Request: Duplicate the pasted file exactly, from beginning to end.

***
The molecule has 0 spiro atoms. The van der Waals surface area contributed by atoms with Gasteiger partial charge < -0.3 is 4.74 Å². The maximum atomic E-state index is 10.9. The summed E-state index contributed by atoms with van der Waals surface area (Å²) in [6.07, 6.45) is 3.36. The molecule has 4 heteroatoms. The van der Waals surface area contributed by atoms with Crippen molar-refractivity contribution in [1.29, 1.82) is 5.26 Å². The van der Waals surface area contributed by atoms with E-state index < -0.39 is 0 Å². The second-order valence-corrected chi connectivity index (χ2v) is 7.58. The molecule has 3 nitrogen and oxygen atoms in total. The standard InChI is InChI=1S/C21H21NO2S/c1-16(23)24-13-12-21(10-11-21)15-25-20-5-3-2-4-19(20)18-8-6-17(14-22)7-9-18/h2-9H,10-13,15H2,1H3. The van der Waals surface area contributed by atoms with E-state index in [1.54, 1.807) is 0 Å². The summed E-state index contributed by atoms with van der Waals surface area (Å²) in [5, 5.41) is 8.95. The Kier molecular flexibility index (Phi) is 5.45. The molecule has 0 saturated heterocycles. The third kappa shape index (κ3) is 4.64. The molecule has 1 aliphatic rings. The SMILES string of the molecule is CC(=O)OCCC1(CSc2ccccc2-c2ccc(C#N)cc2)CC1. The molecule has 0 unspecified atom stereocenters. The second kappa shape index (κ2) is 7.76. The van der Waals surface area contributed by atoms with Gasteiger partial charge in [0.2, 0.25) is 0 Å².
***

The molecule has 0 spiro atoms. The van der Waals surface area contributed by atoms with Gasteiger partial charge < -0.3 is 4.74 Å². The maximum atomic E-state index is 10.9. The summed E-state index contributed by atoms with van der Waals surface area (Å²) in [6.07, 6.45) is 3.36. The molecule has 4 heteroatoms. The van der Waals surface area contributed by atoms with Crippen molar-refractivity contribution in [1.29, 1.82) is 5.26 Å². The van der Waals surface area contributed by atoms with E-state index < -0.39 is 0 Å². The second-order valence-corrected chi connectivity index (χ2v) is 7.58. The molecule has 3 nitrogen and oxygen atoms in total. The standard InChI is InChI=1S/C21H21NO2S/c1-16(23)24-13-12-21(10-11-21)15-25-20-5-3-2-4-19(20)18-8-6-17(14-22)7-9-18/h2-9H,10-13,15H2,1H3. The van der Waals surface area contributed by atoms with E-state index in [1.54, 1.807) is 0 Å². The summed E-state index contributed by atoms with van der Waals surface area (Å²) in [5, 5.41) is 8.95. The Kier molecular flexibility index (Phi) is 5.45. The molecule has 0 saturated heterocycles. The third kappa shape index (κ3) is 4.64. The molecule has 1 aliphatic rings. The SMILES string of the molecule is CC(=O)OCCC1(CSc2ccccc2-c2ccc(C#N)cc2)CC1. The molecule has 0 unspecified atom stereocenters. The second kappa shape index (κ2) is 7.76. The van der Waals surface area contributed by atoms with Gasteiger partial charge in [0.2, 0.25) is 0 Å².